Nations Energy sale marks the end of an era
Kazakhstan might never see the likes of Nations Energy again. The private Canadian energy firm battled for 10 years against mounting government interference, gangsters, spot checks and red tape.
There was also a rising tide of economic nationalism that called for foreign-owned energy assets to fall into local hands.
When Nations’ shareholders finally opted in December 2006 to sell out to Chinese conglomerate Citic Group for $1.9 billion the decision was made with a certain amount of relief. It was also the end of a long road for the company, which had been on the block for five years. The first to take a crack at it, according to individuals and bankers with close connections to the Canadian firm, was the Korea National Oil Company, back in 2002. Its "insulting" offer of about $600 million was finally rebuffed after a long summer of negotiations, according to one individual with knowledge of the deal.
Over the ensuing years a bevy of Chinese energy and resources firms, and even one large Chinese armaments manufacturer, came to pay court to Nations Energy. Citic won in the end largely because of the effectiveness of its lobbying team, after convincing Beijing that it should be the preferred bidder, though not before beating off powerful no-holds-barred lobbying from rival Chinese firms including China National Offshore Oil Corporation, Sinopec and PetroChina.
An Almaty-based investment banker who has advised on many oil and gas deals says Kazakhstan’s oil and gas sector officials are becoming "almost demagogically" obsessed with keeping oil and gas interests in the hands of local Kazakh companies – and particularly KazMunaiGas, the country’s most powerful state-run energy firm. It isn’t quite as bad as Russia, but the authorities in Kazakhstan, like those in many of the world’s other leading energy-producing nations are becoming unduly obsessed with owning and controlling their entire energy sector.
Astana officials would do well to consider a future bereft of foreign investment, equipment and technical and managerial know-how. When Nations Energy in 1997 took over the Karazhanbas oil field on the Caspian Sea between Aterau and Aktay, the field was churning out a pitiable 3,000 barrels a day.
Indeed, the Kazakh government has become quite distressed at the development and production delays evident with the enormous Kashagan offshore project in the Caspian Sea. Peak oil, or optimum production, is now expected to occur some time around 2015, with first oil, once predicted for 2006–07, now projected for 2011.
The government’s ambitious growth plans will continue to depend on existing producers and new projects, if any are allowed to develop. Under the current subsoil tax regime, few are encouraged to begin new projects, as the government’s take is simply too high. Older projects, such as Karazhanbasmunai, are grandfathered with the favourable tax regime made effective during the 1996–97 state asset privatization period, making them everyone’s favourite takeover targets.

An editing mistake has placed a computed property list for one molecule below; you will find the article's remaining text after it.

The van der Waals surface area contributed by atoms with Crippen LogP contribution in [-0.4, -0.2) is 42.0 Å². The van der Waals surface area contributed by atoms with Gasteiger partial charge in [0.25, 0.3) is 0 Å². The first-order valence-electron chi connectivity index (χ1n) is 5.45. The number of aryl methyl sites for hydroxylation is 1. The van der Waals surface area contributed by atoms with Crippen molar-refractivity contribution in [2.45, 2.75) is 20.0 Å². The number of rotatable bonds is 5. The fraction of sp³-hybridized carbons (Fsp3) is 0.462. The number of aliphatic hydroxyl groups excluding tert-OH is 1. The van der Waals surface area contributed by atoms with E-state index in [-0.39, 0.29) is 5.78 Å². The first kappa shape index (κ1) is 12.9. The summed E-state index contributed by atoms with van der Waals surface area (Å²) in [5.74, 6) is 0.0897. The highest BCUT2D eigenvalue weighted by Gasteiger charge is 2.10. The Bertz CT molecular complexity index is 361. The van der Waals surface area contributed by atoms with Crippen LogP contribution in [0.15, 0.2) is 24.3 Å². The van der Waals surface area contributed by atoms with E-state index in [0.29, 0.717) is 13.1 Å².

During that period, Nations’ shareholders and management decided to take a punt on what would either be the deal of a lifetime or result in countless sleepless nights, white hairs, ulcers and ultimately bankruptcy notices. Turning the company around wasn’t cheap – company sources say around $900 million was poured in – investing in the oil field, paying off existing debt and taking on 3,800 workers and contractors previously employed by the state firm.
By August 2006 – when the Citic deal was signed, if not yet announced, the field was pumping out 56,000b/d, with a further 340 million barrels in proven reserves yet to tap from the giant Caspian field. The company had also parlayed its success in Kazakhstan into oil and gas interests in Azerbaijan.
Nations’ shareholders could have held out for a higher bid later this year or in early 2008 – with oil prices continuing to inch up towards $70 a barrel and perhaps set once again to touch the $80 mark, prospective buyers would hardly be thin on the ground.
But after 10 years of unrelenting pressure from Kazakhstan’s officials, Nations Energy’s owners finally decided enough was enough. The original shareholders have set up a new company, Nations Petroleum, based in Calgary and London, and with assets covering oil, gas and gas condensate in Indonesia, California and Azerbaijan.
"They could have received in excess of $2.5 billion for that company even later this year from a reliable buyer," says an institutional investor knowledgeable in the area. "It was time to leave. There will never be another Nations Energy, where a small group of private investors take over a state enterprise, are allowed to own it 100%, build it up, and sell it. Those days, sadly, are over."